I wanted to do my digital project on a sport that many in the United States may be unfamiliar with and that is Formula 1. Formula 1 is one of the biggest sporting draws in Europe and South America but the history of the relationship between the sport and the US is complicated. The event would constantly change venues and eventually had a disastrous event in 2005 when only six of the twenty cars lined up on the grid for the race due to a tire dispute and safety concerns. This up and down nature of Formula 1 can be compared to the history of Soccer in the U.S. in my opinion. Soccer has had a hard time taking hold in the U.S. because of the popularity of the countries own national sports and pastimes. Baseball, Basketball, and especially American Football have long overshadowed Soccer and it has had a difficult time taking off. I thought this article that we read “A Stumbling Start for U.S. Pro Soccer” in some ways could speak to how Formula 1 has had a difficult time taking hold in the U.S.

Just like how soccer has been overshadowed by football and baseball, Formula 1 has been overshadowed by IndyCar and particularly NASCAR. Formula 1 is seen as a rich mans NASCAR in many ways in the U.S. and it does not connect with the fans as much as stock car racing. The traditional U.S. motorsport fan loves loud cars that burn as much fuel as possible and drives around a large oval at high speeds. Formula 1 could not be more different with their highly fuel efficient cars although still quite loud, sleek design, and tricky tracks with lots of tight corners. NASCAR appealed to the southern U.S. fans in a way that Formula 1 has never been able to which is where a majority of motorsport fans are. Americans like to watch sports that appeal to the blue collar working American and sports like baseball, football, and NASCAR appeal to the everyday person while sports like soccer and Formula 1 appeal to the upper class Americans. Formula 1 also suffers due to when it is shown on television. Since all but one race is held outside the U.S., many races are held around 9 or 10 o clock in the morning when most Americans would rather still be in bed and even sometimes the races can happen before that around 6 or 7 o clock. While it is afternoon in the countries they are racing in, it is still morning in the U.S. Soccer faces the same issues if someone wants to watch soccer from a league outside the U.S. or watch a major event like the world cup or soccer during the Olympics. Formula 1 although it has an American team has no American drivers which can make it difficult to connect with an audience that has no hometown hero. Even the American team does not employ American drivers which can anger fans from the U.S. Its been tough sledding but it is growing in popularity and could continue to grow in the future. I did not have time to put this in my video due to time constraints but I also looked at how Formula 1 responded to COVID-19 which can relate back to our talks on that subject. Formula 1 immediately tried to implement policies to help the sport go on even with this deadly pandemic on the rise. Formula 1 was supposed to start back in March but the start was delayed due to the pandemic and the season did not get underway until July. Formula 1 along with almost every sport disappeared and the world was left without sports for three to four months while each governing body took the necessary precautions. Formula 1 was one of the first sports to return as the FIA came up with regulations to help the sport go on and while the eventual U.S. grand prix was canceled due to the outbreaks in the U.S., the sport was able to continue. Formula 1 and NASCAR took very similar approaches in how they were going to conduct their seasons and they both have been able to have complete seasons despite complications, showing how any sport whether it be U.S. based or not can successfully move forward to give fans a show. Formula 1s relatively quick return endeared it to U.S. fans more because it was simply a sport to watch. They wanted anything to watch sports related and Formula 1 helped itself in the U.S. market by coming back so soon compared to sports like basketball and baseball. I think it is safe to say the Formula 1 will never be as big as most sports in America but there is a place for it and it is not going anywhere anytime soon.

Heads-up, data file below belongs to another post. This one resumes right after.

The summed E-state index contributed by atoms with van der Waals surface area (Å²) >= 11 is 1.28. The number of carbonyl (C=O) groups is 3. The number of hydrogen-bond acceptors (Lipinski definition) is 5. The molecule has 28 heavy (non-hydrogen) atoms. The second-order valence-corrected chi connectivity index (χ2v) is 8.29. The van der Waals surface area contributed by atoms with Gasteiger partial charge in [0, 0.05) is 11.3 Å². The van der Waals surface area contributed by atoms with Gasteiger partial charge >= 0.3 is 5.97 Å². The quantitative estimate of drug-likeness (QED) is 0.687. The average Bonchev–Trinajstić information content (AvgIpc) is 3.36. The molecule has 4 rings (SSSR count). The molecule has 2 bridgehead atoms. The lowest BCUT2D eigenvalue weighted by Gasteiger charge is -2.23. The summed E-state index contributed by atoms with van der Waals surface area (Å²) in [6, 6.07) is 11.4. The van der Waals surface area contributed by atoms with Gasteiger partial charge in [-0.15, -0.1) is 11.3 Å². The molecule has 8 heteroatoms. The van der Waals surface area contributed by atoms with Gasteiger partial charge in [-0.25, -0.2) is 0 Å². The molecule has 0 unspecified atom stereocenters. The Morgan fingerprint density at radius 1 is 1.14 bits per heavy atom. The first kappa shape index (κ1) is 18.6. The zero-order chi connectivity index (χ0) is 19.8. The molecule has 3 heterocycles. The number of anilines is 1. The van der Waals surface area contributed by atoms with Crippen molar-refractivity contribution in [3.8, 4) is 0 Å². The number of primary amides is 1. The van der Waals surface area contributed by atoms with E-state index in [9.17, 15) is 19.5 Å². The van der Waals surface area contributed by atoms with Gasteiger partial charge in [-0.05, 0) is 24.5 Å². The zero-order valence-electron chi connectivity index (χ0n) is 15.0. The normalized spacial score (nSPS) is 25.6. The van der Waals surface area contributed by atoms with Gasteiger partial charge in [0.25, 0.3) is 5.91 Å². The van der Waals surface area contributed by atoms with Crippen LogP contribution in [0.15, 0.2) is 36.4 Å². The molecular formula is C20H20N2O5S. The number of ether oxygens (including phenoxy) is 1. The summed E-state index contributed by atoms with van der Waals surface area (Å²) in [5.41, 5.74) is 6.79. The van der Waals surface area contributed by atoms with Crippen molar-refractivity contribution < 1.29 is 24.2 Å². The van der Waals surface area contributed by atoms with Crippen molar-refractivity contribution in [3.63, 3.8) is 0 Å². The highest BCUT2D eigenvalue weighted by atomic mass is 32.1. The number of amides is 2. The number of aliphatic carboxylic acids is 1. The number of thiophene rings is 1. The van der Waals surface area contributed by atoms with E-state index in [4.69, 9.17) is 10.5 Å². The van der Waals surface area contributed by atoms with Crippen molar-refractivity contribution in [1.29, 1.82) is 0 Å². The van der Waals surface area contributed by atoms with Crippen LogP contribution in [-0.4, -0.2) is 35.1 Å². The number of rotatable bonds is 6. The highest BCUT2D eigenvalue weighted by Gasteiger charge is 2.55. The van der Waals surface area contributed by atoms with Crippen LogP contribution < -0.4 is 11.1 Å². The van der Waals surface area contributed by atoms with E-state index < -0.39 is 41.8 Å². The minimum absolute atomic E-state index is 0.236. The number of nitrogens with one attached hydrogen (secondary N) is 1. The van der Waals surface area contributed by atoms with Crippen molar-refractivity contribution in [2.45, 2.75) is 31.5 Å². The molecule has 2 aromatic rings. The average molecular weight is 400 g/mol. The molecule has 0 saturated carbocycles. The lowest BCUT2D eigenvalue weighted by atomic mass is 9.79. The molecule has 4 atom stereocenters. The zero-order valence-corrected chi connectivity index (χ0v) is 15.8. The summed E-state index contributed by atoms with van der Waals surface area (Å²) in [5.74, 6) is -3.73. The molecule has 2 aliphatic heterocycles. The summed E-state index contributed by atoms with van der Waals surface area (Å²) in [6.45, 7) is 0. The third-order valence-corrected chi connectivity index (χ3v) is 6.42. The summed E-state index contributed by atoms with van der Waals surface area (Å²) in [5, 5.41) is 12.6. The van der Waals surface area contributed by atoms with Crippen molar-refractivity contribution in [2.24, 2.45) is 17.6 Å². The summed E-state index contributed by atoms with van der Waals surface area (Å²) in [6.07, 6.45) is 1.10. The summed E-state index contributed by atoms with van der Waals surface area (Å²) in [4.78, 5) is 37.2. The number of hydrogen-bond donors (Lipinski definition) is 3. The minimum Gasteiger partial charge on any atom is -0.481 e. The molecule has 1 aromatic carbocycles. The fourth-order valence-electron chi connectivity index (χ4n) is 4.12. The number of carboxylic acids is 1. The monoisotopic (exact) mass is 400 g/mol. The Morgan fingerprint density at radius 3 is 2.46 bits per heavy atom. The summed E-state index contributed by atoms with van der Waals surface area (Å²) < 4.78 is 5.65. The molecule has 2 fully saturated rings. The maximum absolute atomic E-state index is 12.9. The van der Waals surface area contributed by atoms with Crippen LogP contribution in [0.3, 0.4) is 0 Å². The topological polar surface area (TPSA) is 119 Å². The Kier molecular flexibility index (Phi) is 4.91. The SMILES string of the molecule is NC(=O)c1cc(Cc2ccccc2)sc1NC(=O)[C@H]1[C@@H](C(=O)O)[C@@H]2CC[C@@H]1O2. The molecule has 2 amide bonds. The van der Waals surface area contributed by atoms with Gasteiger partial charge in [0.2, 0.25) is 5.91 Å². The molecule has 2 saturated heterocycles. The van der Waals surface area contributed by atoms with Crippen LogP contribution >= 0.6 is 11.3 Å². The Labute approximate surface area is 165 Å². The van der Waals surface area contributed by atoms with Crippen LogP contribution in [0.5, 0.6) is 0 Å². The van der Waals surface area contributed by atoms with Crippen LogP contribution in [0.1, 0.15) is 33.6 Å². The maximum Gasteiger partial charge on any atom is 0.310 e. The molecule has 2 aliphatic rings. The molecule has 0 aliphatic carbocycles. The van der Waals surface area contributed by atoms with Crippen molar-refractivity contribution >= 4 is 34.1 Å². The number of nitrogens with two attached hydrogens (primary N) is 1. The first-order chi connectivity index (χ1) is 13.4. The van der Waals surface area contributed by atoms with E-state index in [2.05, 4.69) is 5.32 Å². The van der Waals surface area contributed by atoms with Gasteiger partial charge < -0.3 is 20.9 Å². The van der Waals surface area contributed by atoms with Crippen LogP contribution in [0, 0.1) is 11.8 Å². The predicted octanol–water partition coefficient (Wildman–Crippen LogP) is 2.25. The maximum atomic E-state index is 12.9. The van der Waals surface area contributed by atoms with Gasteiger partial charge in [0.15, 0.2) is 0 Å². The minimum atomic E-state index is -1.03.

Works Cited

https://www.espn.com/f1/story/_/id/22074624/american-drivers-lash-haas-f1-driver-policy

https://bleacherreport.com/articles/1851966-ranking-every-american-circuit-to-have-hosted-a-formula-1-race

http://www.grandprixhistory.org/track_us.htm

https://us.motorsport.com/f1/news/the-blame-game-2005-united-states-gp-at-indianapolis/2925233/

https://www.autosport.com/f1/news/150069/how-the-2005-united-states-gp-farce-unfolded

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